• victimless crimes (such as the use of illegal drugs), and
      • murders (where the victim has passed away and, of course, cannot report).
    • The sample could misremember or lie about crimes they have (or haven't) experienced or reported.

    Data on crime: offending

    Self-report studies are common across many different research initiatives in the social sciences. Unlike victim surveys, self-report studies on crime ask members of households about offences that they have committed.

    Between 2003 and 2006, the Offending, Crime and Justice Survey (OCJS) was conducted to study self-reported offences, as well as the prevalence of drug use and anti-social behaviour in Wales and England. While the survey sought respondents of a variety of ages, the study had a particular focus on youth between the ages of 10 and 15.

    Evaluation of self-report studies

    Strengths of self-report studiesLimitations of self-report studies
    • Self-report surveys cover crimes that may not have been reported to - or those that are not ordinarily handled by - the police.
    • Offender surveys can also provide insight into how criminals perceive their crime, as well as how they may explain or justify it.
    • Similarly to the CSEW, interviewing respondents in households neglects potential responses from homeless people or those in other types of housing (such as care homes or student accommodations).
    • Offenders may not want to report crimes that they have committed, and so they may lie about having committed those crimes, or about whether or not they have been convicted by the police.

    Police statistics

    Data on Crime, police siren and light on car, StudySmarterFig 3. Because police statistics inform many crime prevention and punishment policies, they must be accurate.

    Police statistics are another significant source of information on crime in the UK. As sociologists, we should question the utility and accuracy of these data.

    Many researchers question the utility of police statistics on crime because:

    • many crimes go unwitnessed and are therefore not considered in official statistics

    • less serious offences often go unnoticed or unreported

    • victims don't report crimes that they feel will be poorly handled

    • victims don't report crimes because they are afraid of the consequences of doing so

    • there is not enough evidence to reach a verdict about the criminal act.

    It is also worth considering the social construction of crime and crime statistics. This means asking questions about certain people (such as witnesses, judges, police officers and criminals) and how they make sense of crime.

    This investigation can provide insights regarding which crimes are focused on and which are ignored by the criminal justice system, as well as why some crimes may be committed more than others.

    Data on Crime - Key takeaways

    • Data on crime are information about the prevalence and types of crime that take place in society.
    • Statistics on crime are often presented as raw data, whereas crime rates are presented as the number of crimes per 1000 members of a particular group (usually countries or cities).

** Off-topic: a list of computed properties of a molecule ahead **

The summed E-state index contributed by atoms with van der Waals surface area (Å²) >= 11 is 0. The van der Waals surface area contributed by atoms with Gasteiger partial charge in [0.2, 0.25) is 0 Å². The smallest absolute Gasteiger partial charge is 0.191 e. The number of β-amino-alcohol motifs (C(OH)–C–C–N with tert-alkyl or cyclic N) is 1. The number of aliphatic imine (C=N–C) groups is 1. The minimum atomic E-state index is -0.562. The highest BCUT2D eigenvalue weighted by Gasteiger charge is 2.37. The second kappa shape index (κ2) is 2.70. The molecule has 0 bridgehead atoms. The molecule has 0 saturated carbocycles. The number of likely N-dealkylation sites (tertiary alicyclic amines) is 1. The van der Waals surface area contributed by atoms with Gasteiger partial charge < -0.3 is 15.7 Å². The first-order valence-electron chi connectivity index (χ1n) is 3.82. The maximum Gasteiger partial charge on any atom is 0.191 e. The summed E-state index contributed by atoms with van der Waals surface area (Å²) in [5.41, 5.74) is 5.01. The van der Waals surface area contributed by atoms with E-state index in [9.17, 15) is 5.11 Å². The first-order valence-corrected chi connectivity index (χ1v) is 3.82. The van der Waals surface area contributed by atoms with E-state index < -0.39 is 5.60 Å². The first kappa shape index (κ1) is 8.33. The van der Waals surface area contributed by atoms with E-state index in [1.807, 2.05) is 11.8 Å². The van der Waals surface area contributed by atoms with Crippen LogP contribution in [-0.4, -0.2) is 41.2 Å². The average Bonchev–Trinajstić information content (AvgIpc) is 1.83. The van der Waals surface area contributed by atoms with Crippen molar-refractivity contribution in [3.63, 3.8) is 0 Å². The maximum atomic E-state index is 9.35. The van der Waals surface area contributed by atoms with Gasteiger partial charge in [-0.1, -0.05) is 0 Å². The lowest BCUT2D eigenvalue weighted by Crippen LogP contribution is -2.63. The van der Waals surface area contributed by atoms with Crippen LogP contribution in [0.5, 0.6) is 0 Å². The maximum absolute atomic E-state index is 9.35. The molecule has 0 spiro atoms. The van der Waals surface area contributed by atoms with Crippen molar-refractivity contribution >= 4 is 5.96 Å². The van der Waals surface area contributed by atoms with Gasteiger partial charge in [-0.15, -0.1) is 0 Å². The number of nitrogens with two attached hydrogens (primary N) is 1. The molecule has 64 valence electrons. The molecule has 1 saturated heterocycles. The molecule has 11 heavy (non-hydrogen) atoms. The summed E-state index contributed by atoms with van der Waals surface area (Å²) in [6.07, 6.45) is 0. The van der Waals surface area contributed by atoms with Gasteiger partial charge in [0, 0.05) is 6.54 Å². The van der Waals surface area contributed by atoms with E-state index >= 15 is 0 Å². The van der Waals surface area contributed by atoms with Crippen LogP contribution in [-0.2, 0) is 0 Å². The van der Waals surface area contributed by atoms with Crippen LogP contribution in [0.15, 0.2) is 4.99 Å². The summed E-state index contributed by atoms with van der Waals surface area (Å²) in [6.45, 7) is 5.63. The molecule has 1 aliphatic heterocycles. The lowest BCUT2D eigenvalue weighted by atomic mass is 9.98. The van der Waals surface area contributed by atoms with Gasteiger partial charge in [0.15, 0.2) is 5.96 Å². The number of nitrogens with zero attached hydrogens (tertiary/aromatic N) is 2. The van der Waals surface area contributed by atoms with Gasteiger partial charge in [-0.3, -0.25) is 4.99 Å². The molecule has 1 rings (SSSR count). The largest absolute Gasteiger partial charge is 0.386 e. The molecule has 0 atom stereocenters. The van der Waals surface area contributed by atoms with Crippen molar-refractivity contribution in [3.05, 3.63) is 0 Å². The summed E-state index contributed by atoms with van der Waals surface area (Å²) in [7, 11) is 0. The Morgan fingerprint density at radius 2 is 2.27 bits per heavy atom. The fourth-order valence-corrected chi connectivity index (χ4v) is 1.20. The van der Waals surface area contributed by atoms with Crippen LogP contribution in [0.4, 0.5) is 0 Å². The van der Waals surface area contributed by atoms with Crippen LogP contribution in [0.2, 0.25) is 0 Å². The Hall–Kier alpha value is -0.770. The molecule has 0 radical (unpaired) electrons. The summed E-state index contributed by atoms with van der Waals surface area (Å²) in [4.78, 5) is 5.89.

• Victim surveys are a measure of victimisation that gauge people's experiences with crimes over a year.
    • Self-report or offending surveys involve interviewing offenders about committed offences, with a particular focus on anti-social behaviour and drug use by young people.
    • Police statistics are a point of contention in sociology, as their utility and accuracy are often scrutinised for neglecting certain crimes.
    Frequently Asked Questions about Data on Crime

    What are the three basic sources of data on crime? 

    The three basic sources of crime are victim surveys, self-report surveys and police statistics.

    What is the number one reason for crime? 

    Sociologists from different perspectives suggest different reasons for the existence of crime. For instance, some Marxists argue that the exploitation and deprivation which the working class experiences drives them to commit crimes for material gain. Basically, there is no one answer as to why crime exists! 

    What can statistics tell us about crime? 

    Crime statistics can tell us a lot about how often crime is committed and which types of crimes take place in certain places or at certain points in time. Statistics can also provide insight into who commits crimes and who is victimised, as well as how crimes are handled by the criminal justice system.

    Why do we collect crime statistics? 

    There are many reasons as to why crime statistics are a valuable source of information. The simplest explanation for why we collect crime statistics is that it helps us identify patterns and trends in crime between different places and periods of time.

    What are some methods of collecting crime data? 

    There are many ways to collect data on crime, including victim surveys, offender studies and incarceration statistics.

    Test your knowledge with multiple choice flashcards

    The Crime Survey for England and Wales has a sample of around ______ households per year. 

    The Crime Survey for England and Wales asks respondents about crimes that they have committed. True or false?

    The Offending, Crime and Justice Survey was conducted annually in the UK between ____ and ____.